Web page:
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A cost-benefit analysis of slowing climate change

David Maddison
Centre for Social and Economic Research on the Global Environment (CSERGE), University College London, Gower St, London WC1E 6BT, UK

This paper attempts to condense a mass of information relating to economic growth assumptions, carbon emissions forecasts, abatement cost estimates, and global warming damage functions and incorporate it into a cost-benefit analysis of slowing climate change. By these means it is possible to provide evidence on the extent to which society ought to incur control costs now in order to prevent future climate change using the rules commonly associated with project appraisal. In a business as usual scenario, the model predicts a temperature rise of 3.6deg.C above preindustrial levels by the end of the next century indicting damage with a present value of US$8.9 trillion. An optimal policy, however, seems to involve an immediate 12.7% cut in emissions and the establishment of 37.1 million hectares of forests. The optimal tax on carbon emissions for the year 2000 is estimated to be US$16.84 per tonne and the optimal policy reduces temperature rise by 0.3deg.C relative to business as usual. By following the optimal policy, costs are reduced by US$700 billion. It is also suggested that policies to halt deforestation and remove the subsidies paid to fossil fuel producers might reduce overall costs by a further US$1.1 trillion.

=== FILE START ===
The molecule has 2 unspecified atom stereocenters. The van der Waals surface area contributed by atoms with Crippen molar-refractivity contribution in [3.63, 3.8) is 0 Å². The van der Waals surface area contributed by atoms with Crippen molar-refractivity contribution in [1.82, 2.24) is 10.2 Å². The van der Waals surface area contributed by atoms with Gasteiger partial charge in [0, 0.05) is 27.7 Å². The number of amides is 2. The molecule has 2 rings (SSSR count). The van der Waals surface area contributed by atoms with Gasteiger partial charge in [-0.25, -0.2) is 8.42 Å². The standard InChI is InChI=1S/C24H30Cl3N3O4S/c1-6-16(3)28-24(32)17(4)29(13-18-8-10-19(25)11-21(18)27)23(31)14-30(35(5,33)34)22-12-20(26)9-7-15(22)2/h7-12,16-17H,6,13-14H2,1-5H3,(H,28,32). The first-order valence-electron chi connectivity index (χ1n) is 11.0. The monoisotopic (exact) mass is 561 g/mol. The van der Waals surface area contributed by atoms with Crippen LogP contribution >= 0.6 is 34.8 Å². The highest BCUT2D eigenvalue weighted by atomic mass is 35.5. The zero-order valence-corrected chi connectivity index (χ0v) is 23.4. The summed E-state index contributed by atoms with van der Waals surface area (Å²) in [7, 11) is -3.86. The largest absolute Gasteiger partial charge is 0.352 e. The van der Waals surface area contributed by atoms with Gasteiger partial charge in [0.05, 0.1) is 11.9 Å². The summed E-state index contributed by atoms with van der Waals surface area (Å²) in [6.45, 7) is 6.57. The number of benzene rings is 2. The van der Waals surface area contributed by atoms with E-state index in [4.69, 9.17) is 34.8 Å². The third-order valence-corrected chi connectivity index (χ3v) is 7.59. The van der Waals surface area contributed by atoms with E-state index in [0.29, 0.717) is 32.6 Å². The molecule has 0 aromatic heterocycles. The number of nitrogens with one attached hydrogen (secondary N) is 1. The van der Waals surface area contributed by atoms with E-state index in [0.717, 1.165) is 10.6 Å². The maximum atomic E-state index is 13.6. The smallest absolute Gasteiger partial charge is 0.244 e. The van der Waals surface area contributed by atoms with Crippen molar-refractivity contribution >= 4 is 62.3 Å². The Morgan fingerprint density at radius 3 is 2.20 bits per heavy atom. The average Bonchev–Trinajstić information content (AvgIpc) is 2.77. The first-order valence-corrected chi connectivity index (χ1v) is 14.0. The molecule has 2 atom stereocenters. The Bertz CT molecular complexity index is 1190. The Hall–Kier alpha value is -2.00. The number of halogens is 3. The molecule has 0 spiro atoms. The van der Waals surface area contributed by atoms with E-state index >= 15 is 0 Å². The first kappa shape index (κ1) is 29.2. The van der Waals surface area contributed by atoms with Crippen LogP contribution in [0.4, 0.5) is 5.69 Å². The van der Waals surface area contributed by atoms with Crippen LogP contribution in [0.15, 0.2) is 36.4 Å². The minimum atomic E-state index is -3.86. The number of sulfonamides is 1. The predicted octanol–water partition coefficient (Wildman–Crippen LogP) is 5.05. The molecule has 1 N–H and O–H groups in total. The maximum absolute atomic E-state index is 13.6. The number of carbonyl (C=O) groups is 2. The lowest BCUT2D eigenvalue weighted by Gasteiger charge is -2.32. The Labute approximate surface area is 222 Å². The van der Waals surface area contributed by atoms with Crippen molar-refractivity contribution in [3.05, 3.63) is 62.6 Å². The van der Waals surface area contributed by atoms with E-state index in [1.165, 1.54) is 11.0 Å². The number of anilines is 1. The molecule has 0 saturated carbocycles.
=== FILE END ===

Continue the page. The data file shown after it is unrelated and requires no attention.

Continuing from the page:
Keywords: Climate change; Integrated modelling; Cost-benefit analysis

 

 

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